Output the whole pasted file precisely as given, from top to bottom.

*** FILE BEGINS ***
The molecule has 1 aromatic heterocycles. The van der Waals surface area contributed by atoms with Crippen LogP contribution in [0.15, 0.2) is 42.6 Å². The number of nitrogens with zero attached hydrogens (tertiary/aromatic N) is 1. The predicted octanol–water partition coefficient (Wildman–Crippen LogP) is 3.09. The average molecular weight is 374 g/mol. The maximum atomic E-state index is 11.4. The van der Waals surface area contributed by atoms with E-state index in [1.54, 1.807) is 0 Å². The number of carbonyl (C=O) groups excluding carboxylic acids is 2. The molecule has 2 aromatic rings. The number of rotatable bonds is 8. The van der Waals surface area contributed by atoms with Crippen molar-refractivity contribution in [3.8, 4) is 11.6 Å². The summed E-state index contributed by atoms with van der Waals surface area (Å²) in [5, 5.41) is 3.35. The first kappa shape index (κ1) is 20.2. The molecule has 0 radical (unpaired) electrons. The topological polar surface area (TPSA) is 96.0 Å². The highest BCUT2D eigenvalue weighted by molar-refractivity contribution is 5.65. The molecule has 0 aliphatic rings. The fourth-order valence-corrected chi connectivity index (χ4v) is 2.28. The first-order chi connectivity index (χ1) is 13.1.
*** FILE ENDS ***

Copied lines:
The molecule has 1 aromatic heterocycles. The van der Waals surface area contributed by atoms with Crippen LogP contribution in [0.15, 0.2) is 42.6 Å². The number of nitrogens with zero attached hydrogens (tertiary/aromatic N) is 1. The predicted octanol–water partition coefficient (Wildman–Crippen LogP) is 3.09. The average molecular weight is 374 g/mol. The maximum atomic E-state index is 11.4. The van der Waals surface area contributed by atoms with E-state index in [1.54, 1.807) is 0 Å². The number of carbonyl (C=O) groups excluding carboxylic acids is 2. The molecule has 2 aromatic rings. The number of rotatable bonds is 8. The van der Waals surface area contributed by atoms with Crippen molar-refractivity contribution in [3.8, 4) is 11.6 Å². The summed E-state index contributed by atoms with van der Waals surface area (Å²) in [5, 5.41) is 3.35. The first kappa shape index (κ1) is 20.2. The molecule has 0 radical (unpaired) electrons. The topological polar surface area (TPSA) is 96.0 Å². The highest BCUT2D eigenvalue weighted by molar-refractivity contribution is 5.65. The molecule has 0 aliphatic rings. The fourth-order valence-corrected chi connectivity index (χ4v) is 2.28. The first-order chi connectivity index (χ1) is 13.1.